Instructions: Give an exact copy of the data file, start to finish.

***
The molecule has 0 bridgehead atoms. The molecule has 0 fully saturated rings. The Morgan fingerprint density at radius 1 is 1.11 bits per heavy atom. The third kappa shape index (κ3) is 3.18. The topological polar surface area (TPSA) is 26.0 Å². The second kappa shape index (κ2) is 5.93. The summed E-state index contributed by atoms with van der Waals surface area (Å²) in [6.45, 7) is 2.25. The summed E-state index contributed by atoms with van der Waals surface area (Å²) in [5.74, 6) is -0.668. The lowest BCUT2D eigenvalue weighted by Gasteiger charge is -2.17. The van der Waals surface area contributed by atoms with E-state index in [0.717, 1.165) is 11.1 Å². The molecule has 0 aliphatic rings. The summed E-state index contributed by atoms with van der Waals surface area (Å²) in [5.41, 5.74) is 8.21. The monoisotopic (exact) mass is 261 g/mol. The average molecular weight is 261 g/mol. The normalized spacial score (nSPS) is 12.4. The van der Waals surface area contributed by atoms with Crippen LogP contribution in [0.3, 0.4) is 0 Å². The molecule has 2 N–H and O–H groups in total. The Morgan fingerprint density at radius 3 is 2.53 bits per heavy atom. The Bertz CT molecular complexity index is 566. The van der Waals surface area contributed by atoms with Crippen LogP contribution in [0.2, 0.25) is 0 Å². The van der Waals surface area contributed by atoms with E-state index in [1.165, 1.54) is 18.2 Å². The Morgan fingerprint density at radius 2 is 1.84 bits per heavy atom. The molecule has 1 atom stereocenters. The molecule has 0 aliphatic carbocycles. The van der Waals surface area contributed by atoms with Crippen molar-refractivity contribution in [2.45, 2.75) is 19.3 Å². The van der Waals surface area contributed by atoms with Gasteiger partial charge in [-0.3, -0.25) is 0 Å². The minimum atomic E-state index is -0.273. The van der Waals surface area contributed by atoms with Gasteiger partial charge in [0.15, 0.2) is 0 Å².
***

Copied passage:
The molecule has 0 bridgehead atoms. The molecule has 0 fully saturated rings. The Morgan fingerprint density at radius 1 is 1.11 bits per heavy atom. The third kappa shape index (κ3) is 3.18. The topological polar surface area (TPSA) is 26.0 Å². The second kappa shape index (κ2) is 5.93. The summed E-state index contributed by atoms with van der Waals surface area (Å²) in [6.45, 7) is 2.25. The summed E-state index contributed by atoms with van der Waals surface area (Å²) in [5.74, 6) is -0.668. The lowest BCUT2D eigenvalue weighted by Gasteiger charge is -2.17. The van der Waals surface area contributed by atoms with E-state index in [0.717, 1.165) is 11.1 Å². The molecule has 0 aliphatic rings. The summed E-state index contributed by atoms with van der Waals surface area (Å²) in [5.41, 5.74) is 8.21. The monoisotopic (exact) mass is 261 g/mol. The average molecular weight is 261 g/mol. The normalized spacial score (nSPS) is 12.4. The van der Waals surface area contributed by atoms with Crippen LogP contribution in [0.3, 0.4) is 0 Å². The molecule has 2 N–H and O–H groups in total. The Morgan fingerprint density at radius 3 is 2.53 bits per heavy atom. The Bertz CT molecular complexity index is 566. The van der Waals surface area contributed by atoms with Crippen LogP contribution in [0.2, 0.25) is 0 Å². The van der Waals surface area contributed by atoms with E-state index in [1.165, 1.54) is 18.2 Å². The Morgan fingerprint density at radius 2 is 1.84 bits per heavy atom. The molecule has 1 atom stereocenters. The molecule has 0 aliphatic carbocycles. The van der Waals surface area contributed by atoms with Crippen molar-refractivity contribution in [2.45, 2.75) is 19.3 Å². The van der Waals surface area contributed by atoms with Gasteiger partial charge in [-0.3, -0.25) is 0 Å². The minimum atomic E-state index is -0.273. The van der Waals surface area contributed by atoms with Gasteiger partial charge in [0.15, 0.2) is 0 Å².